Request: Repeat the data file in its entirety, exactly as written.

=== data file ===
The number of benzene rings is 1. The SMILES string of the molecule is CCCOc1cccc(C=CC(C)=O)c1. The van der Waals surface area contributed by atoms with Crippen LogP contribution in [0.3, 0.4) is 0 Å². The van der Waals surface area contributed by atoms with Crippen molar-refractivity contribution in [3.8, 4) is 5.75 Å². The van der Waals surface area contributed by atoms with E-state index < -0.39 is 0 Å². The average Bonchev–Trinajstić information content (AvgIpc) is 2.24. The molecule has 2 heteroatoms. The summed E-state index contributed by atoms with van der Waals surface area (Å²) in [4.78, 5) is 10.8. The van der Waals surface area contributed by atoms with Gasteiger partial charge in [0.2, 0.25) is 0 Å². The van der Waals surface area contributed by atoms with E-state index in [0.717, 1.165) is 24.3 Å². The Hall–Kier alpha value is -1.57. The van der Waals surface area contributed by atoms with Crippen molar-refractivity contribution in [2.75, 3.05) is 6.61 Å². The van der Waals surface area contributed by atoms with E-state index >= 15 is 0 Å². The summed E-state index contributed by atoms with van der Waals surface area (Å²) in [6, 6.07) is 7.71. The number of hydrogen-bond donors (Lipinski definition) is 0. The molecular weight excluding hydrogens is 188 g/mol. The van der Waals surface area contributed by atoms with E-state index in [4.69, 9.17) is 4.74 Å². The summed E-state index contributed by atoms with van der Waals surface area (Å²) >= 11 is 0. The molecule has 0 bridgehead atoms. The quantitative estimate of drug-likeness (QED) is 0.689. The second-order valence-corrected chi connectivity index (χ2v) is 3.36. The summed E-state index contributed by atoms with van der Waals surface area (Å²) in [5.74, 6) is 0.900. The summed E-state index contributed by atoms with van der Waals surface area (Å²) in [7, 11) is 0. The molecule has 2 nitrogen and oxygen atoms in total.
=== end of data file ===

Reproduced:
The number of benzene rings is 1. The SMILES string of the molecule is CCCOc1cccc(C=CC(C)=O)c1. The van der Waals surface area contributed by atoms with Crippen LogP contribution in [0.3, 0.4) is 0 Å². The van der Waals surface area contributed by atoms with Crippen molar-refractivity contribution in [3.8, 4) is 5.75 Å². The van der Waals surface area contributed by atoms with E-state index < -0.39 is 0 Å². The average Bonchev–Trinajstić information content (AvgIpc) is 2.24. The molecule has 2 heteroatoms. The summed E-state index contributed by atoms with van der Waals surface area (Å²) in [4.78, 5) is 10.8. The van der Waals surface area contributed by atoms with Gasteiger partial charge in [0.2, 0.25) is 0 Å². The van der Waals surface area contributed by atoms with E-state index in [0.717, 1.165) is 24.3 Å². The Hall–Kier alpha value is -1.57. The van der Waals surface area contributed by atoms with Crippen molar-refractivity contribution in [2.75, 3.05) is 6.61 Å². The van der Waals surface area contributed by atoms with E-state index >= 15 is 0 Å². The summed E-state index contributed by atoms with van der Waals surface area (Å²) in [6, 6.07) is 7.71. The number of hydrogen-bond donors (Lipinski definition) is 0. The molecular weight excluding hydrogens is 188 g/mol. The van der Waals surface area contributed by atoms with E-state index in [4.69, 9.17) is 4.74 Å². The summed E-state index contributed by atoms with van der Waals surface area (Å²) >= 11 is 0. The molecule has 0 bridgehead atoms. The quantitative estimate of drug-likeness (QED) is 0.689. The second-order valence-corrected chi connectivity index (χ2v) is 3.36. The summed E-state index contributed by atoms with van der Waals surface area (Å²) in [5.74, 6) is 0.900. The summed E-state index contributed by atoms with van der Waals surface area (Å²) in [7, 11) is 0. The molecule has 2 nitrogen and oxygen atoms in total.